How effective is low vision service provision? A systematic review

Binns, A. M., Bunce, C. V., Dickinson, C., Harper, R. A., Tudor-Edwards, R., Woodhouse, M., Linck, P., Suttie, A., Jackson, J., Lindsay, J., Wolffsohn, J., Hughes, L. & Margrain, T. H. (2012). How effective is low vision service provision? A systematic review. Survey of Ophthalmology, 57(1), pp. 34-65. doi: 10.1016/j.survophthal.2011.06.006

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Abstract

Visual impairment is a large and growing socioeconomic problem. Good evidence on rehabilitation outcomes is required to guide service development and improve the lives of people with sight loss. Of the 478 potentially relevant articles identified, only 58 studies met our liberal inclusion criteria, and of these only 7 were randomized controlled trials. Although the literature is sufficient to confirm that rehabilitation services result in improved clinical and functional ability outcomes, the effects on mood, vision-related quality of life (QoL) and health-related QoL are less clear. There are some good data on the performance of particular types of intervention, but almost no useful data about outcomes in children, those of working age, and other groups. There were no reports on cost effectiveness. Overall, the number of well-designed and adequately reported studies is pitifully small; visual rehabilitation research needs higher quality research. We highlight study design and reporting considerations and suggest a future research agenda.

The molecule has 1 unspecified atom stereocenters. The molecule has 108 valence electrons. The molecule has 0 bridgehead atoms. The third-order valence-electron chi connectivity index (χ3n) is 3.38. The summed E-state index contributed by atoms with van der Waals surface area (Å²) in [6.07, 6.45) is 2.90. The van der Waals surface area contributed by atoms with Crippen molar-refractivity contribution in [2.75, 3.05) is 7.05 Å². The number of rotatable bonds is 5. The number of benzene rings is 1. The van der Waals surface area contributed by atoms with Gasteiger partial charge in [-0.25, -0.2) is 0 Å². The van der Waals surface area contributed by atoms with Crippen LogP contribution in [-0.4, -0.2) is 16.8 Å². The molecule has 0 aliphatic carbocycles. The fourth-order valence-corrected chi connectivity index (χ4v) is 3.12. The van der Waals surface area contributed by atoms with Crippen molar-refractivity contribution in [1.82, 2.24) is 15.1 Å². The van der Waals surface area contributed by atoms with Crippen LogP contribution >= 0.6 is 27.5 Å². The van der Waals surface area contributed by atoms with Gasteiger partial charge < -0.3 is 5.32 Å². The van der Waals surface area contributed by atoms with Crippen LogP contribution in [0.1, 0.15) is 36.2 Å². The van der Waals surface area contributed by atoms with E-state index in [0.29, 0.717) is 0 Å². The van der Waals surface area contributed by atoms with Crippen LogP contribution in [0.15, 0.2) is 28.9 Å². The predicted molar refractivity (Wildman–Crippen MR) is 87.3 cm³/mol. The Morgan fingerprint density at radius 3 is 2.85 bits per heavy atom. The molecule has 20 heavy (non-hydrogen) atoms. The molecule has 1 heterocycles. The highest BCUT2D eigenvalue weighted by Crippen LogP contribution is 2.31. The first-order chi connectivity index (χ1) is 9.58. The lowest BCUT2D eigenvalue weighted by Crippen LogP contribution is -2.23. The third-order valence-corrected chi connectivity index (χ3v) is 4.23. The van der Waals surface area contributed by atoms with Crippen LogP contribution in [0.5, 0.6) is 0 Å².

Item Type: Article
Uncontrolled Keywords: Activities of Daily Living, Cost-Benefit Analysis, Disability Evaluation, Health Services, Health Status Indicators, Humans, Quality of Life, Treatment Outcome, Vision, Low, Visually Impaired Persons
Subjects: R Medicine > RE Ophthalmology
Divisions: School of Health Sciences > Department of Optometry & Visual Science
URI: http://openaccess.city.ac.uk/id/eprint/3374

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